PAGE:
Presentation on theme: "Orie Achonwa Estela Cardenas Ashley Gendrett Jennifer Pate April 17, 2008."— Presentation transcript:
Orie Achonwa Estela Cardenas Ashley Gendrett Jennifer Pate April 17, 2008
Defining Childhood Overweight Overweight is defined as a BMI at or above the 95 th percentile for children of the same age and sex. BMI is a measure of weight in relation to height that is used to determine weight status. What is BMI?
Prevalence of Overweight Children and Adolescents (Aged 2-19 Years) Prevalence of overweight is increasing for children of all ages Healthy People 2010 identified overweight and obesity as 1 of 10 leading health indicators NHANES I NHANES II NHANES III NHANES Ages 2 through 5 5% 7.2%13.9% Ages 6 through 11 4%6.5%11.3%18.8% Ages 12 through %5%10.5%17.4%
Contributing Factors to Childhood Obesity Behavioral factors- can include energy intake, physical activity, and sedentary behavior Genetics - may increase an individual’s susceptibility to overweight Environmental factors- children’s behaviors can be influenced in the home, in the schools, and the community.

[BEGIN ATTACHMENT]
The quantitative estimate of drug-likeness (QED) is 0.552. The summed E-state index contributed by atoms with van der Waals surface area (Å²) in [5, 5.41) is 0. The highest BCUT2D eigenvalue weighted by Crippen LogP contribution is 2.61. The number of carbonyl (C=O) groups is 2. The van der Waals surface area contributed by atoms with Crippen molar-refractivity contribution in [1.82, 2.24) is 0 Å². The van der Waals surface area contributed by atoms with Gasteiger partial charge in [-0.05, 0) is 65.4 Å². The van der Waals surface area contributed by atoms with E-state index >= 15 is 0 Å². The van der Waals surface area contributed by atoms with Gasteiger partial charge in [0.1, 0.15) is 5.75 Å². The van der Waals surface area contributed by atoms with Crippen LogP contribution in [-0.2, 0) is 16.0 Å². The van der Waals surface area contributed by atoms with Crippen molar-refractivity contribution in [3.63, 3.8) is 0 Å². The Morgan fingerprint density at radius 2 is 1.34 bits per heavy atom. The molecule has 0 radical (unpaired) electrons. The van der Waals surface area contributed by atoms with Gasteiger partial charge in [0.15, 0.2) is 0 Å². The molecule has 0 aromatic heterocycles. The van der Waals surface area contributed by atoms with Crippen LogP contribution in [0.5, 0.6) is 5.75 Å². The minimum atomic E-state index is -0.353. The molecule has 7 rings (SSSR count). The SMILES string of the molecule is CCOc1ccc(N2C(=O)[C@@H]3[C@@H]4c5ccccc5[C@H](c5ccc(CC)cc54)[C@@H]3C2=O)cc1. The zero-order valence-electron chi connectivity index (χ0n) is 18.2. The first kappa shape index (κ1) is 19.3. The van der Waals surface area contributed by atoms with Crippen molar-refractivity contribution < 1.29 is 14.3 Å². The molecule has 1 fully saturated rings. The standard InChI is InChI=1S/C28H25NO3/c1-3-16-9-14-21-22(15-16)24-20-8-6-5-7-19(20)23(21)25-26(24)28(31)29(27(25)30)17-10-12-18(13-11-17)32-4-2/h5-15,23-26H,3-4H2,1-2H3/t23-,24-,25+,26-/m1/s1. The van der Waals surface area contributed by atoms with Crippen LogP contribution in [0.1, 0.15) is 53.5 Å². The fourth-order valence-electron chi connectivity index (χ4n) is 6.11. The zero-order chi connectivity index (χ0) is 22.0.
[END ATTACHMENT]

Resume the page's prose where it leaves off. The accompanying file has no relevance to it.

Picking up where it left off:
Future of Childhood obesity Research into the development of food habits, dietary choices, and physical activity in children Public and Private funding agencies should give a high priority to research on obesity in children and adolescents Parents and public need to be aware of problem and possible contributions to improve the health of children Prevention
Physical Activity The World Health Organization has estimated that every year 1.9 million people die as a result of physical inactivity The home is not a promising setting for promoting physical activity Beneficial effects on body weight, blood pressure, and bone strength The Youth Risk Behavior Surveillance System reported that only 40% of boys and 30% of girls are meeting the physical activity recommendation of at least 60 minutes of physical activity per day. Shrek Video Clip
Brazos Valley Health Assessment Main health concerns – Lack of preventive health care – Lack of mental health services Frequently reported conditions – Obesity/overweight – Hypertension – High cholesterol – Arthritis/rheumatism – Depression – Asthma
Obesity/ Overweight Arthritis *65% of the population report a risk factor for obesity/overweight. Risk factors for Obesity/Overweight Depression High Cholesterol Hypertension Asthma
Jump Rope for Heart Jointly sponsored by AAHPERD & AHA Started in 1970s by Jean Barkow Idea presented at AAHPERD Public Relations Conference Piloted as a fundraiser in 1977 Launched by AAHPERD & AHA in 1978 Educational component added by AAHPERD & AHA
Participating Schools Crockett Sul Ross